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What does it take to get a new, large National Institutes of Health (NIH) research grant in these lean times?

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Drug companies are looking outside their own labs for new products

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A look at drug company funding for patient advocacy groups.

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As California lawmakers finally reach a budget agreement, it's time to start assessing how the proposed deep cuts in health care services may affect your community.

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Public Citizen put together an important report in May that was mostly missed by the press (including me).

It's a comprehensive and critical investigation of The National Practitioner Data Bank (NPDB), created by the Health Care Quality Improvement Act 19 years ago, ostensibly to protect patients from rogue doctors.

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This story attempts to bust through the stereotypes about uninsured people in Minnesota, which has one of the lowest uninsured rates in the nation.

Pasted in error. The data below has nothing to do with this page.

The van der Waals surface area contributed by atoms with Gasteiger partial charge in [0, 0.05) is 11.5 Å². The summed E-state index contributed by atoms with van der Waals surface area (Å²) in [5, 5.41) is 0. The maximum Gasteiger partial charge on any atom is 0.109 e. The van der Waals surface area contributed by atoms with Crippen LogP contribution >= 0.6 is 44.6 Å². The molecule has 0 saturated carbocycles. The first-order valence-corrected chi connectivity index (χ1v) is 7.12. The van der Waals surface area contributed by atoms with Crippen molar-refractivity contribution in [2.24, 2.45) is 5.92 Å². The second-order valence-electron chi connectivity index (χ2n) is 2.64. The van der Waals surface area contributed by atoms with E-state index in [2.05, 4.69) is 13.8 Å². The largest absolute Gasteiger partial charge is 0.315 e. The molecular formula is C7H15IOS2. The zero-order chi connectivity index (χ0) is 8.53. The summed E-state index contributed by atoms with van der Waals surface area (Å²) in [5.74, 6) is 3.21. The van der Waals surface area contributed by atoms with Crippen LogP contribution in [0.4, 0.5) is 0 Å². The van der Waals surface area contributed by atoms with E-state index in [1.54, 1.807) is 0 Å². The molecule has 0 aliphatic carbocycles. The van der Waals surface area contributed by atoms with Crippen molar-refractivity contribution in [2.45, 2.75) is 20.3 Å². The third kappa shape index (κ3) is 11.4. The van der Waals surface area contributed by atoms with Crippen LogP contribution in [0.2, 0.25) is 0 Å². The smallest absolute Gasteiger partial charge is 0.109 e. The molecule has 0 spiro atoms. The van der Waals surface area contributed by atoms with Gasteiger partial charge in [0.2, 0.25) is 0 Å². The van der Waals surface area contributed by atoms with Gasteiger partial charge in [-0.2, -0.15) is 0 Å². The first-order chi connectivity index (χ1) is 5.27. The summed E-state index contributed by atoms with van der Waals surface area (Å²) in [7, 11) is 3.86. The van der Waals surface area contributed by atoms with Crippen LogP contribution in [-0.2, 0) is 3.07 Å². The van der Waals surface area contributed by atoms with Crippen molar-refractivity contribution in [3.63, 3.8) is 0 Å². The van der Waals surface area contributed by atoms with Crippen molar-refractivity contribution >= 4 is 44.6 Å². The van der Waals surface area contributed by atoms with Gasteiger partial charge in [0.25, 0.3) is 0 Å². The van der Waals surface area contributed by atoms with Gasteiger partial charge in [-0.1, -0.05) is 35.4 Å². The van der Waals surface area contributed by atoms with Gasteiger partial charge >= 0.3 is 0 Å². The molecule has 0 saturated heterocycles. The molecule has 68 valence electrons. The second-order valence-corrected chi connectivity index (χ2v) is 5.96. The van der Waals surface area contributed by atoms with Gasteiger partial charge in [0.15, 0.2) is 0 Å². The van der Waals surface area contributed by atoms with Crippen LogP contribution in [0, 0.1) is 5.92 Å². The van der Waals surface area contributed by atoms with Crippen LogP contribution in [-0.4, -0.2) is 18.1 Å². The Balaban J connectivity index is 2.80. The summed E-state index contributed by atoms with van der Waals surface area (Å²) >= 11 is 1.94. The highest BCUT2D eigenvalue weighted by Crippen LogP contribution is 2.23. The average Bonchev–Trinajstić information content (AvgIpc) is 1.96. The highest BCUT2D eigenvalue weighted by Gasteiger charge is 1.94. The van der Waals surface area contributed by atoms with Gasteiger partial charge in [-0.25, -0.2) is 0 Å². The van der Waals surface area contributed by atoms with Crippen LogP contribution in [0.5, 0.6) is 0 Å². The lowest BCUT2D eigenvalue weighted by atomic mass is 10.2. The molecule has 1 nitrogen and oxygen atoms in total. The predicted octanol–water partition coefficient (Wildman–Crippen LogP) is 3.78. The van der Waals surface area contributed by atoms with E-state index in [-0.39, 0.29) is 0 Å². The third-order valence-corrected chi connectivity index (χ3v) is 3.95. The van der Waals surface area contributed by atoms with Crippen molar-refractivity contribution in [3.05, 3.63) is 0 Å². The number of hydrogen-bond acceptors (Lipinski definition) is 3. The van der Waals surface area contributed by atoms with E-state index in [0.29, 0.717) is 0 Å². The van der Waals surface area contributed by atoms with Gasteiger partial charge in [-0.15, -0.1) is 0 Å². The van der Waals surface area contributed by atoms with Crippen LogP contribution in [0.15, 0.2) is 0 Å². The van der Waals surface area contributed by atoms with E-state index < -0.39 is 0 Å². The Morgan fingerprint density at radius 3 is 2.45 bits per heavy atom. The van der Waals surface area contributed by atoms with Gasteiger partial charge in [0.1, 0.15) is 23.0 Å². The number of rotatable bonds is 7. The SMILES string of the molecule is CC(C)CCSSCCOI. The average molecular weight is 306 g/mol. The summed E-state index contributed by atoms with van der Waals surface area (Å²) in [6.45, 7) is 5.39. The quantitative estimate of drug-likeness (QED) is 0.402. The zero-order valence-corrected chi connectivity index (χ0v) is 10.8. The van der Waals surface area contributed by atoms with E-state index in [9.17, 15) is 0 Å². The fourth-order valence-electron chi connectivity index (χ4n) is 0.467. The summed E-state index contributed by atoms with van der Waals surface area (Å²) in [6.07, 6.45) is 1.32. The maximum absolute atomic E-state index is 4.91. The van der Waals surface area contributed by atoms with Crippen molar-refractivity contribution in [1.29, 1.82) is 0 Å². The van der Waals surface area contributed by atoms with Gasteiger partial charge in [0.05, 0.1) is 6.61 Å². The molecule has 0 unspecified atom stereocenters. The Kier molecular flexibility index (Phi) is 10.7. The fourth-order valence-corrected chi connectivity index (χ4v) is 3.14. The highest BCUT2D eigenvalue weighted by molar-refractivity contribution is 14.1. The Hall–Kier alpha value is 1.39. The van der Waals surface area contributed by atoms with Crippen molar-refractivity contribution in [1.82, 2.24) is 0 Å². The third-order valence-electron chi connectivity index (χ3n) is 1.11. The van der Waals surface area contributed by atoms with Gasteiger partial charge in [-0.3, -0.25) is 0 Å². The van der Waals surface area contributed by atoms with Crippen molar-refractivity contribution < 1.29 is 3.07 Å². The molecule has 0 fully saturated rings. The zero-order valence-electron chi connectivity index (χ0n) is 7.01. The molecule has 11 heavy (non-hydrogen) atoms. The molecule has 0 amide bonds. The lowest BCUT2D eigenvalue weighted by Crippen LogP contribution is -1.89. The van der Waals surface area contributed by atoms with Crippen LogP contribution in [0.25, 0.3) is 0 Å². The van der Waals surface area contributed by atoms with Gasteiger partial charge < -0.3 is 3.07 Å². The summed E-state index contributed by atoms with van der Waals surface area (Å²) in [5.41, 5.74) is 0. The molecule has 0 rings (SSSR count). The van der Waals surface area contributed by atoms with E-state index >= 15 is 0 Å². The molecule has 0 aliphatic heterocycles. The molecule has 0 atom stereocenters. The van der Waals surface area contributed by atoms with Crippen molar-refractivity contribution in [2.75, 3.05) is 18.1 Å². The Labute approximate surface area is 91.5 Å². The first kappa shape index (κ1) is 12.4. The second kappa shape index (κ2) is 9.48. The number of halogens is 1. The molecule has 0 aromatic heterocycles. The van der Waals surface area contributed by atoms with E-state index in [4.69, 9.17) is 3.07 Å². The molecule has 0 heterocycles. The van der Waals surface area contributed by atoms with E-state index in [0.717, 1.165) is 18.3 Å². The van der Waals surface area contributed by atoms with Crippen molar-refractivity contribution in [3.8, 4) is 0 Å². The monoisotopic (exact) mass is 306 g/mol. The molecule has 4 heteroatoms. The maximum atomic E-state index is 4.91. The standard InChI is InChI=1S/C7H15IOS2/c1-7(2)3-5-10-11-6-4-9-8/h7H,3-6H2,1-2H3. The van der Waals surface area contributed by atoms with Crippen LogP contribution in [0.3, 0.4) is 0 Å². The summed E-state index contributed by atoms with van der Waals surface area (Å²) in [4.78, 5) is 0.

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To be generous, we could say that Dr. Alexander Kalk of Creve Coeur, Mo. was a workaholic.

He literally lived in his medical office, according to the medical board in Missouri, and was so busy, apparently, that he did not have time to change his clothes or take a shower.

Walking around in the same clothes day after day might make a guy irritable. So perhaps it's understandable that he took to berating his employees and sending threatening messages to a medical billing company.

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Eleven million Americans have eating disorders. Here are tips on covering this complex disease from a veteran journalist who faced the issue in her own family.

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If you, like me, were wondering how a guy like Dr. Conrad Murray, who had not bothered keeping up with his studies enough to continue his certification as a cardiologist, could become the personal physician to the King of Pop, it's instructive to look at Dr. Jagat Narula.

Most of you won't know that name, but his career illuminates the gap between what the public expects when they see "Dr." in front of a person's name and what is often the reality.

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The nation’s overdose epidemic has entered a devastating new phase. Drugs laced with fentanyl and even more poisonous synthetics have flooded the streets, as the crisis spreads well beyond the rural, largely white communities that initially drew attention. The death rate is escalating twice as fast among Black people than among white people. This webinar will give journalists deep insights, fresh story ideas and practical tips for covering an epidemic that killed more than 107,000 people in the U.S. last year. Sign-up here!

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